No phone for 10 days – What I learned

If I was to ask to teenagers these days how long they would last without their devices, I believe the answers will be 2 hours or 3 hours and, for some unbelievable cases, 5 hours. Well, after breaking my phone a few weeks ago, I decided to wait 10 days before repairing it.

Since I didn’t have the apps on my computer except Facebook, it was 10 days without snapchat, without Instagram and without Whats’app. These 10 days were an opportunity for me to open my eyes on some astonishing and frightening things that we can’t point out when we constantly ‘look down.’
Observing my surroundings for that amount of time made me sad. I saw how people now eat, drink, talk, walk and sleep with their phones. It seems as if true social interaction is evaporating away slowly but surely. Yet, the worst, people just carry on living their lives, not realising that they’re turning to addictive gadgets that brings short-term benefits and long-term harms.
Throughout my ‘phoneless’ time, I learned 4 things and honestly, I am thankful for what happened because now I acquired knowledge I didn’t have before and I intend to cherish that information and use it in my life.
First of all, I learnt that Devices are addictive, as addictive as cigarettes, alcohol and gambling. When we receive text messages, a substance called dopamine is released in our body. Dopamine is also released when we smoke, drink or gamble. Of course people don’t want to admit it but it’s a scientific fact and unless you’re Donald Tump, everyone agrees that science is not the right one to challenge. Teenagers turn to drinks and smokes when they want to flee from their stress and from the miserable aspect of their lives. However, we all know that this stress-relief is only in the short-term and it ends up in complete addiction. Giving a phone to a child and saying ‘use it as much as you wish’ is exactly the same as offering a pack of cigarettes or a bottle of alcohol. Drinking a little bit is not bad, too much is dangerous. Gambling in small amounts is fun, too much is bad. Texting a little and spending time on our phone is absolutely okay but too much is significantly unfavourable. So just like these addictive drugs, teenagers turn to their phones as a temporary relief but we all know that phones and drugs don’t offer long term effective relief. By getting used to that habit, teenagers don’t learn the true coping mechanism that is needed for real life situations and they don’t exercise real life management of their feelings. This lack of learning process causes teenagers to not have enough self-confidence when they’re inevitably opposed to real life problems. Incredibly, this results in higher crime rate, higher depression rates and higher suicide rates. Crazy isn’t it? Well this is not a made up lie, it has been scientifically proven and I recommend readers to make researches on the inspiring Simon Sinek from whom I got a lot of information. Pleas go and watch this:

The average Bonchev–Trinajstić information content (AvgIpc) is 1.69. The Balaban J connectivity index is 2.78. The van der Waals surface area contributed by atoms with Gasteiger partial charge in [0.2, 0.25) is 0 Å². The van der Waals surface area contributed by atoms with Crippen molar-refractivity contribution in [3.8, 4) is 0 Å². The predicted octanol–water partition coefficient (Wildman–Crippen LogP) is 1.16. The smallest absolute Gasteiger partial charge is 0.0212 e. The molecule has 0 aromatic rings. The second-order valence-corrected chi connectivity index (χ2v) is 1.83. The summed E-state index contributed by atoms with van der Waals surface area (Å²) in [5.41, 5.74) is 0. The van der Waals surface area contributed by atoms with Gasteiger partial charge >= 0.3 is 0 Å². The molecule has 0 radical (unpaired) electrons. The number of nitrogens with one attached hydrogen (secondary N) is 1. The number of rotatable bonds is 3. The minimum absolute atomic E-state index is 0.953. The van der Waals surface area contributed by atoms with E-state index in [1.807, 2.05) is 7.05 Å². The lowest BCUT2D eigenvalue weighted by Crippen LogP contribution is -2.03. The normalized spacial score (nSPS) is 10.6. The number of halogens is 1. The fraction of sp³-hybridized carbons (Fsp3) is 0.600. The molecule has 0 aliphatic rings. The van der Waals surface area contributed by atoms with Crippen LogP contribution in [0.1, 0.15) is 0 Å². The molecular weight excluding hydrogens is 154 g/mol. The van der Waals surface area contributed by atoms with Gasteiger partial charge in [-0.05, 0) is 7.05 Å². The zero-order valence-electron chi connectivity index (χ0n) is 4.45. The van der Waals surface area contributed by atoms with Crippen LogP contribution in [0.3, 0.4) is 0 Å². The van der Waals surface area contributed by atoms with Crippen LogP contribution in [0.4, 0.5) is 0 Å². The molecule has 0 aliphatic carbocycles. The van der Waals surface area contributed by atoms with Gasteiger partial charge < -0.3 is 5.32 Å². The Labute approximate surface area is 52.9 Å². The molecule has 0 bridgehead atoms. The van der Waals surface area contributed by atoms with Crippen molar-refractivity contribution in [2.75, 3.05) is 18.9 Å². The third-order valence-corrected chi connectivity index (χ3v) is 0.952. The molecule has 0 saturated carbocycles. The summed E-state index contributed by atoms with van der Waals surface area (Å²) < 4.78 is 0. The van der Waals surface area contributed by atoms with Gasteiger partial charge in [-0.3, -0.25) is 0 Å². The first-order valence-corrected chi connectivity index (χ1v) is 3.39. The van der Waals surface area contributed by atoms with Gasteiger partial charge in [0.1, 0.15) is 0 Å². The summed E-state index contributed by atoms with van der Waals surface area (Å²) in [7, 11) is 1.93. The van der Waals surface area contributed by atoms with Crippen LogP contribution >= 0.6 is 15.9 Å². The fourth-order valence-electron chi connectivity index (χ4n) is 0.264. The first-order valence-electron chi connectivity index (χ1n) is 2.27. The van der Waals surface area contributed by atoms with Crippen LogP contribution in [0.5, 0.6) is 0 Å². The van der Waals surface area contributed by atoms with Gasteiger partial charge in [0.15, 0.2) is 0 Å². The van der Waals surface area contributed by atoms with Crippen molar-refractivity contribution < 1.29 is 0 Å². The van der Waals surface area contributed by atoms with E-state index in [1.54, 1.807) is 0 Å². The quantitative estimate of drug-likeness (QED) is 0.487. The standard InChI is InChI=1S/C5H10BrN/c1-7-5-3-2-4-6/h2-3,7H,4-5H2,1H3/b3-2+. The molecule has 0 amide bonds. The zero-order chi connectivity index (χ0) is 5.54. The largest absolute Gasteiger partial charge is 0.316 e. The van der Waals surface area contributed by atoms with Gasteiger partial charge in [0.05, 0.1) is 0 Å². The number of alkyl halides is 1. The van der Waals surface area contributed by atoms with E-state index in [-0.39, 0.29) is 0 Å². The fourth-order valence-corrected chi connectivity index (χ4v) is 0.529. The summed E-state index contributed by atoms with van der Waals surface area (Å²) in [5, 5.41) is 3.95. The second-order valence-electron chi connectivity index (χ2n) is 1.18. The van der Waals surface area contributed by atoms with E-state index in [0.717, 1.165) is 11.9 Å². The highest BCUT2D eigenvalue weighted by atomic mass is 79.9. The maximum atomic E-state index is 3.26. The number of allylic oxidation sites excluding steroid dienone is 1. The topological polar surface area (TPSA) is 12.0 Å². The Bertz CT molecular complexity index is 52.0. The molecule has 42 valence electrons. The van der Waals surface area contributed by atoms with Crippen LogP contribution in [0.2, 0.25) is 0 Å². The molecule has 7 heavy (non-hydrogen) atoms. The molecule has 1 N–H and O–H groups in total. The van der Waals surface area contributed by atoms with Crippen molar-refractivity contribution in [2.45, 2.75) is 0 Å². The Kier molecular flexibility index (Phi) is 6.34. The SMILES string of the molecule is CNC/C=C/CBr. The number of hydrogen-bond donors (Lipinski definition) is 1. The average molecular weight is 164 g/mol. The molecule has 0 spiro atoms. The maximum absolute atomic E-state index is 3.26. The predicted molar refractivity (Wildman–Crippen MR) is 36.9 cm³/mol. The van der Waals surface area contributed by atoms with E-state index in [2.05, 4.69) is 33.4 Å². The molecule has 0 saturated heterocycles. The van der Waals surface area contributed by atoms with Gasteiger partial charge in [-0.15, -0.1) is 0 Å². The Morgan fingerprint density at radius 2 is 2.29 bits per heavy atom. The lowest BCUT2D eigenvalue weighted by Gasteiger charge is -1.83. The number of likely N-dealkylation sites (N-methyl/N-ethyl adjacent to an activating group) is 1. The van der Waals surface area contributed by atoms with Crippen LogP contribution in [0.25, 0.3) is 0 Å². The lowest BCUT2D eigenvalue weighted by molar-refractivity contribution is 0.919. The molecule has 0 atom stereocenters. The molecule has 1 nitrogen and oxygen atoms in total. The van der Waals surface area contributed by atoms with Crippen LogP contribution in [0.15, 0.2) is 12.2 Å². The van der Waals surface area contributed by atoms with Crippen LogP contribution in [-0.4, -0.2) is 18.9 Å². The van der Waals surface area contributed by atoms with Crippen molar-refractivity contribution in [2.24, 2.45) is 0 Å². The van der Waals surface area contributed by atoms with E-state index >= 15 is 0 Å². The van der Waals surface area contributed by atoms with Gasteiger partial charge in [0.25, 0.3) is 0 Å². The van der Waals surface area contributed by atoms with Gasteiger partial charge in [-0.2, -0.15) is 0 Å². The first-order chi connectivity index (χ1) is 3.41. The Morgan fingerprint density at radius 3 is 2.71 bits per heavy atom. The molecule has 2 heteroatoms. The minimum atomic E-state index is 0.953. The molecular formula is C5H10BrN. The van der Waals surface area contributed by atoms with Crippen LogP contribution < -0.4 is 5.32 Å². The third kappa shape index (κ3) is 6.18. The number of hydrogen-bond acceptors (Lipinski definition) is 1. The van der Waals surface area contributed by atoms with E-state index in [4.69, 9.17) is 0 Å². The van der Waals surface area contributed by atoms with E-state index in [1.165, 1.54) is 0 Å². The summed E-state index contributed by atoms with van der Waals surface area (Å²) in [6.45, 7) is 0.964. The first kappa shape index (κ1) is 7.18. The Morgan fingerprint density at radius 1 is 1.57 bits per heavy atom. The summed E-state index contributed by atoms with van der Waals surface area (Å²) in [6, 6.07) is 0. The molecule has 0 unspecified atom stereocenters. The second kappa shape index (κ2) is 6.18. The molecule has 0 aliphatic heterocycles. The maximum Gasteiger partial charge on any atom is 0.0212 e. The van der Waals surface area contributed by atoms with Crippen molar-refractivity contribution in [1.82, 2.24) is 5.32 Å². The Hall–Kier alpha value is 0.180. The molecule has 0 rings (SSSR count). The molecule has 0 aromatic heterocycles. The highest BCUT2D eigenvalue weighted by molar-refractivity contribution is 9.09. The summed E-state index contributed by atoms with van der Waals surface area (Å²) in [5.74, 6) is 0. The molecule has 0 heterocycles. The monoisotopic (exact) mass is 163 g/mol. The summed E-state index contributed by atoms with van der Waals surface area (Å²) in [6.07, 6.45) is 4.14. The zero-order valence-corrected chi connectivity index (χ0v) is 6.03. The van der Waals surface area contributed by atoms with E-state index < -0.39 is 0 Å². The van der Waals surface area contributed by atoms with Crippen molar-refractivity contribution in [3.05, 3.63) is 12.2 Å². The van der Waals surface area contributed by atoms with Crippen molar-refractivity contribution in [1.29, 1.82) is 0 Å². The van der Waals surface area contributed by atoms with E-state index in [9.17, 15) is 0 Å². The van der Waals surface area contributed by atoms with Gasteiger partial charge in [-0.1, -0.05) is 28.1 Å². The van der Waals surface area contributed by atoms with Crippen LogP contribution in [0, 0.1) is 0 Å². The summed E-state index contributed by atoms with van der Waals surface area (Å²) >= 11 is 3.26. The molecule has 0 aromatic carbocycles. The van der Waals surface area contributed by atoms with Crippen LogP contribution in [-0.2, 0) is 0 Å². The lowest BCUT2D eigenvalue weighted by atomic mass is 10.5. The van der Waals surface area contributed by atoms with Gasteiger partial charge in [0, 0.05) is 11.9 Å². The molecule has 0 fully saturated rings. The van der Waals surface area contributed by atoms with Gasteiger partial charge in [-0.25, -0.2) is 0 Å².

Secondly, I learned that ‘social’ media ironically kills true social interaction. Nowadays, phones are everywhere and it scares me to see how we all care about our life on our phones and forget about the real life situations out there in the real world. Where are the times when we used to sit down on the table with friends or even with family where no one would take their phones out? Where are the times when we were able to enjoy truly and fully some great moments of our lives, without having to constantly film everything to show our surroundings? Where are the times when we cared more about our actual live as opposed to the life we portray on Social media? Where are the times where we used to sit back and take the time to write letters to people? Where are the times when people judged you by your personality, not by the amount of likes on your pictures? When you are surrounded with people during a meeting, during a hang out or during a dinner, if people have their phones with them, they are indirectly telling you they have more important things to do than to talk with you. That’s hard to take in isn’t it? Especially knowing the more important aspect is actually not even there. It’s like Lost Kings’ song ‘why don’t you ever put that phone down’ where she says: ‘What could be so much more important?” Think about all the times you talk to someone and you know you’re not listened at, does it feel nice? No, it doesn’t